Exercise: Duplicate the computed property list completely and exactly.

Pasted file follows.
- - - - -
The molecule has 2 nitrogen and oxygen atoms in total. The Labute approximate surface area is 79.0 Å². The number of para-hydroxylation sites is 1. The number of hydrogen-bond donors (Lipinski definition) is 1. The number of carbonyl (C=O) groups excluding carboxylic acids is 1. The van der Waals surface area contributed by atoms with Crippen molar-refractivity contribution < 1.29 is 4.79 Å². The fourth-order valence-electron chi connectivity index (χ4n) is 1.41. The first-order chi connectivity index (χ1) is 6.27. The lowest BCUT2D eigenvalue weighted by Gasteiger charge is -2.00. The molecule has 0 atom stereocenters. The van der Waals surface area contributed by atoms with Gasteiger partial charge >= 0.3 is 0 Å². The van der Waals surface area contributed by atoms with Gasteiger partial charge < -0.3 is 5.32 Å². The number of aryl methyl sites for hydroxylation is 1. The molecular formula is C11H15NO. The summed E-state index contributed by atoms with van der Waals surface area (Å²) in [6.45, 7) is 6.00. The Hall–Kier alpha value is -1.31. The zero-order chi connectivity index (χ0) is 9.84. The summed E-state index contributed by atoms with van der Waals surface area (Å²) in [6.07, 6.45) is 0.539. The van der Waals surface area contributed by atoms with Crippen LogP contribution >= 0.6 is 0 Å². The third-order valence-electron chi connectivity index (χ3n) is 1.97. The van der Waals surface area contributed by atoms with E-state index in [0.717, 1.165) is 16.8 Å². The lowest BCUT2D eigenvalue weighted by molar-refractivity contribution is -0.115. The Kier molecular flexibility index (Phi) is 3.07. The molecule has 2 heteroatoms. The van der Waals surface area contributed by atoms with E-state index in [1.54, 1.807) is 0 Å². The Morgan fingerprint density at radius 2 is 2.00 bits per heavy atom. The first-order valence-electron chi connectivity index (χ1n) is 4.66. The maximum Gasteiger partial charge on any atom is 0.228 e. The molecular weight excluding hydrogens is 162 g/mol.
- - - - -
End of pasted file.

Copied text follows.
The molecule has 2 nitrogen and oxygen atoms in total. The Labute approximate surface area is 79.0 Å². The number of para-hydroxylation sites is 1. The number of hydrogen-bond donors (Lipinski definition) is 1. The number of carbonyl (C=O) groups excluding carboxylic acids is 1. The van der Waals surface area contributed by atoms with Crippen molar-refractivity contribution < 1.29 is 4.79 Å². The fourth-order valence-electron chi connectivity index (χ4n) is 1.41. The first-order chi connectivity index (χ1) is 6.27. The lowest BCUT2D eigenvalue weighted by Gasteiger charge is -2.00. The molecule has 0 atom stereocenters. The van der Waals surface area contributed by atoms with Gasteiger partial charge >= 0.3 is 0 Å². The van der Waals surface area contributed by atoms with Gasteiger partial charge < -0.3 is 5.32 Å². The number of aryl methyl sites for hydroxylation is 1. The molecular formula is C11H15NO. The summed E-state index contributed by atoms with van der Waals surface area (Å²) in [6.45, 7) is 6.00. The Hall–Kier alpha value is -1.31. The zero-order chi connectivity index (χ0) is 9.84. The summed E-state index contributed by atoms with van der Waals surface area (Å²) in [6.07, 6.45) is 0.539. The van der Waals surface area contributed by atoms with Crippen LogP contribution >= 0.6 is 0 Å². The third-order valence-electron chi connectivity index (χ3n) is 1.97. The van der Waals surface area contributed by atoms with E-state index in [0.717, 1.165) is 16.8 Å². The lowest BCUT2D eigenvalue weighted by molar-refractivity contribution is -0.115. The Kier molecular flexibility index (Phi) is 3.07. The molecule has 2 heteroatoms. The van der Waals surface area contributed by atoms with E-state index in [1.54, 1.807) is 0 Å². The Morgan fingerprint density at radius 2 is 2.00 bits per heavy atom. The first-order valence-electron chi connectivity index (χ1n) is 4.66. The maximum Gasteiger partial charge on any atom is 0.228 e. The molecular weight excluding hydrogens is 162 g/mol.